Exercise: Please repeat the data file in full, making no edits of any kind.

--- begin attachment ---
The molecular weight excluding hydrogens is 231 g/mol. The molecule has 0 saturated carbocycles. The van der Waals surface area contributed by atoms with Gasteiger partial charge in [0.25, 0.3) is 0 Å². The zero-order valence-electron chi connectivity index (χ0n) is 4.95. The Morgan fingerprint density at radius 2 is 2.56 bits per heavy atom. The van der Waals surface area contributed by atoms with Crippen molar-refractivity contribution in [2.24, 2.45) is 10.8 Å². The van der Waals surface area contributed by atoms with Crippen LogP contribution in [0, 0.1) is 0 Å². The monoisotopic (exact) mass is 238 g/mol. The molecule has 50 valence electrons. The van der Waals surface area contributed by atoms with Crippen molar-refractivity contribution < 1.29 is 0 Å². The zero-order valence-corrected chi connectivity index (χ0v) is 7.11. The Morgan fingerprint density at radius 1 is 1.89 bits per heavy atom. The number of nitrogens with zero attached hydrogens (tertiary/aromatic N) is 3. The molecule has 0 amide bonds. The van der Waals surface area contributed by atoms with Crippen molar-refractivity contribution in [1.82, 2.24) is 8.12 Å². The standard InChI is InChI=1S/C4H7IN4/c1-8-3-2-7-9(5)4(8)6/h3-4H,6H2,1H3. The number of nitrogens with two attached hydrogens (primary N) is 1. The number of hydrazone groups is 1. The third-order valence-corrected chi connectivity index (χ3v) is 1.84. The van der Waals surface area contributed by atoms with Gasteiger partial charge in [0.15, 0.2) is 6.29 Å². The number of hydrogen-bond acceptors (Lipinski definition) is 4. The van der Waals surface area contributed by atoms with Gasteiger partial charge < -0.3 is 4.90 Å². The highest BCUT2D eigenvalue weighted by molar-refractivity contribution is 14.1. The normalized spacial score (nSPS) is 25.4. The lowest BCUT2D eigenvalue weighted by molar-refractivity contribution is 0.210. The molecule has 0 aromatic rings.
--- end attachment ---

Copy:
The molecular weight excluding hydrogens is 231 g/mol. The molecule has 0 saturated carbocycles. The van der Waals surface area contributed by atoms with Gasteiger partial charge in [0.25, 0.3) is 0 Å². The zero-order valence-electron chi connectivity index (χ0n) is 4.95. The Morgan fingerprint density at radius 2 is 2.56 bits per heavy atom. The van der Waals surface area contributed by atoms with Crippen molar-refractivity contribution in [2.24, 2.45) is 10.8 Å². The van der Waals surface area contributed by atoms with Crippen LogP contribution in [0, 0.1) is 0 Å². The monoisotopic (exact) mass is 238 g/mol. The molecule has 50 valence electrons. The van der Waals surface area contributed by atoms with Crippen molar-refractivity contribution < 1.29 is 0 Å². The zero-order valence-corrected chi connectivity index (χ0v) is 7.11. The Morgan fingerprint density at radius 1 is 1.89 bits per heavy atom. The number of nitrogens with zero attached hydrogens (tertiary/aromatic N) is 3. The molecule has 0 amide bonds. The van der Waals surface area contributed by atoms with Crippen molar-refractivity contribution in [1.82, 2.24) is 8.12 Å². The standard InChI is InChI=1S/C4H7IN4/c1-8-3-2-7-9(5)4(8)6/h3-4H,6H2,1H3. The number of nitrogens with two attached hydrogens (primary N) is 1. The number of hydrazone groups is 1. The third-order valence-corrected chi connectivity index (χ3v) is 1.84. The van der Waals surface area contributed by atoms with Gasteiger partial charge in [0.15, 0.2) is 6.29 Å². The number of hydrogen-bond acceptors (Lipinski definition) is 4. The van der Waals surface area contributed by atoms with Gasteiger partial charge < -0.3 is 4.90 Å². The highest BCUT2D eigenvalue weighted by molar-refractivity contribution is 14.1. The normalized spacial score (nSPS) is 25.4. The lowest BCUT2D eigenvalue weighted by molar-refractivity contribution is 0.210. The molecule has 0 aromatic rings.